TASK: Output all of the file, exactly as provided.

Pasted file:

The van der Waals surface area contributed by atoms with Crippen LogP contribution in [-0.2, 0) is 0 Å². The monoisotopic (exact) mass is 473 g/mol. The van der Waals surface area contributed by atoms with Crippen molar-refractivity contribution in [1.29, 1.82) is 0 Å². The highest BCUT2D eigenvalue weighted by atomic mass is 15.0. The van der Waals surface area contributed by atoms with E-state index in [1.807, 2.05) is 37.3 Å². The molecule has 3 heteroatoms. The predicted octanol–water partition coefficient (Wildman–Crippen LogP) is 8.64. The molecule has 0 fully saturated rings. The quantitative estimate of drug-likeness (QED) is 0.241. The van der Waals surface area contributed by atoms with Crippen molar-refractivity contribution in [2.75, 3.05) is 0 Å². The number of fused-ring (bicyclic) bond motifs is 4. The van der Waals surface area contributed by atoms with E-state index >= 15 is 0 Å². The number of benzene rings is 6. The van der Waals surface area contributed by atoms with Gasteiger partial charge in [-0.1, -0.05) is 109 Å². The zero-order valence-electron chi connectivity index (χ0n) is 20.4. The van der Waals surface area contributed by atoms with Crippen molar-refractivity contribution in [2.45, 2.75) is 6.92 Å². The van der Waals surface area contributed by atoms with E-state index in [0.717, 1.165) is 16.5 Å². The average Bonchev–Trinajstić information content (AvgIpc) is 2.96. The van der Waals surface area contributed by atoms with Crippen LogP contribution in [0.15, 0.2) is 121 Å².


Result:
The van der Waals surface area contributed by atoms with Crippen LogP contribution in [-0.2, 0) is 0 Å². The monoisotopic (exact) mass is 473 g/mol. The van der Waals surface area contributed by atoms with Crippen molar-refractivity contribution in [1.29, 1.82) is 0 Å². The highest BCUT2D eigenvalue weighted by atomic mass is 15.0. The van der Waals surface area contributed by atoms with E-state index in [1.807, 2.05) is 37.3 Å². The molecule has 3 heteroatoms. The predicted octanol–water partition coefficient (Wildman–Crippen LogP) is 8.64. The molecule has 0 fully saturated rings. The quantitative estimate of drug-likeness (QED) is 0.241. The van der Waals surface area contributed by atoms with Crippen molar-refractivity contribution in [2.75, 3.05) is 0 Å². The number of fused-ring (bicyclic) bond motifs is 4. The van der Waals surface area contributed by atoms with E-state index >= 15 is 0 Å². The number of benzene rings is 6. The van der Waals surface area contributed by atoms with Gasteiger partial charge in [-0.1, -0.05) is 109 Å². The zero-order valence-electron chi connectivity index (χ0n) is 20.4. The van der Waals surface area contributed by atoms with Crippen molar-refractivity contribution in [2.45, 2.75) is 6.92 Å². The van der Waals surface area contributed by atoms with E-state index in [0.717, 1.165) is 16.5 Å². The average Bonchev–Trinajstić information content (AvgIpc) is 2.96. The van der Waals surface area contributed by atoms with Crippen LogP contribution in [0.15, 0.2) is 121 Å².